WHEN TEEN ACTRESS CHRISTINA Ricci angrily e-mailed Roger Davidson, the Internet’s self-titled Teen Movie Critic, chastising him for panning her film Casper, Davidson could sympathize. “I get lots of letters saying I’m a stupid young punk,” he wrote back. Even so, the Minneapolis 17-year-old shrugs off any suggestion that he’s too young to pass public judgment on Hollywood’s hits and flops. Most critics “are out of touch, Jurassic,” says Davidson. “There’s no one else really reviewing movies for kids.”
Since April 1995, Davidson has been posting four reviews a week on the Internet: from the NC 17-rated Showgirls (which he awarded one star for “laughable dialogue and extremely bad acting”) to the 1958 Orson Welles classic Touch of Evil (four stars as “one of the greatest films in the history of cinema”). Although he often reviews older films on video (“I can’t afford a lot of movies”), nearly 500 people now read his critiques daily, and about 50 respond with e-mail. Among the latter: fellow critic Roger Ebert, who chatted with Davidson on a local radio call-in show, and director John Singleton, who began a casual correspondence in January after reading some of his reviews.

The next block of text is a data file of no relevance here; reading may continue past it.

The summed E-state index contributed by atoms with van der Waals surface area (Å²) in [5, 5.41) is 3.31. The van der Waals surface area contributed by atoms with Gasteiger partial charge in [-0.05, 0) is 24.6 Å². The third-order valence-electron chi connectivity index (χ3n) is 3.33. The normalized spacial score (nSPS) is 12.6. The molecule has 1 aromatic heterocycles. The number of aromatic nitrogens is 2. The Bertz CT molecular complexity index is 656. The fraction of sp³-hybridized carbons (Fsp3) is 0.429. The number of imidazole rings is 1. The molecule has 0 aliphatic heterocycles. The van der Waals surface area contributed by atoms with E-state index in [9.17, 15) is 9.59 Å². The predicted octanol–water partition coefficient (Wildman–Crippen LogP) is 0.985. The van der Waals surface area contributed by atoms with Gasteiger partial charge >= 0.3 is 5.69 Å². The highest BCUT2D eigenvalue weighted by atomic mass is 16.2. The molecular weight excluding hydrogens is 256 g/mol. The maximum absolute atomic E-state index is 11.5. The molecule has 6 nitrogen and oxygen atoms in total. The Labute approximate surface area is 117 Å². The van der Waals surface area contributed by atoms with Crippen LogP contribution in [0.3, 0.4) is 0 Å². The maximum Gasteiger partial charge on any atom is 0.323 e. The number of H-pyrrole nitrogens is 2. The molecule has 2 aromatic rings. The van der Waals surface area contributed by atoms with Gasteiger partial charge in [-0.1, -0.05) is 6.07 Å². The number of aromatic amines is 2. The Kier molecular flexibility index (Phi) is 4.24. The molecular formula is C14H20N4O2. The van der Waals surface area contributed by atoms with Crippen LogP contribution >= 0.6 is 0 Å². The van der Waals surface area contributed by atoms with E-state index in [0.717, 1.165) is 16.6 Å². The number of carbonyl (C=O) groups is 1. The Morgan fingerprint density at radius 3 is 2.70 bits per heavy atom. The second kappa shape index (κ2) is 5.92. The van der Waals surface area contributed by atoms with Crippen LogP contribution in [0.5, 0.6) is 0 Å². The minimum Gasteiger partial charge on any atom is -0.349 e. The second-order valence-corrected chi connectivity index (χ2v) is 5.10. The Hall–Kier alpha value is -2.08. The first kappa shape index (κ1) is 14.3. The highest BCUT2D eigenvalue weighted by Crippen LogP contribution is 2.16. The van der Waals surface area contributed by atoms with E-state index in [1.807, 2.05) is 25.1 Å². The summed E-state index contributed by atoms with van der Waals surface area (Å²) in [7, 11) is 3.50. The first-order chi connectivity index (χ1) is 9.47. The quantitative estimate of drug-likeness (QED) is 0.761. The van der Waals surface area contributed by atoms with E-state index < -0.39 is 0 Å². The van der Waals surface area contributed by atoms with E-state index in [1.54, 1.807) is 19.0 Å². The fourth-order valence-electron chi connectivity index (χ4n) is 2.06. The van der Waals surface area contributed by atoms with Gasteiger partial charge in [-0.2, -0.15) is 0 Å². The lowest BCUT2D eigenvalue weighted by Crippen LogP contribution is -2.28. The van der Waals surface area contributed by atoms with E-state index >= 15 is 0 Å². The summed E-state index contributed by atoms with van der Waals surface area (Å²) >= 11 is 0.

Davidson (who uses the surname of his maternal grandfather) is unfazed by these brushes with fame. Of course he is accustomed to the unconventional. The youngest of 15 children (counting 11 half siblings from his parents’ previous marriages), he has been home-schooled since ninth grade by his father, Willy Chaplin, 59, a computer programmer, and his mother, Dorothy “Gypsy” Claybourne, 53, a bodybuilder who owns a fitness studio. A film buff since age 2, Davidson never learned to ride a bicycle but says he has seen “thousands and thousands” of movies and hopes one day to attend UCLA’s film school. But for now he has three years until he outgrows his Internet title—and he intends to use them. “It makes me really happy,” he says with a smile, “to help people just by tapping on my computer.”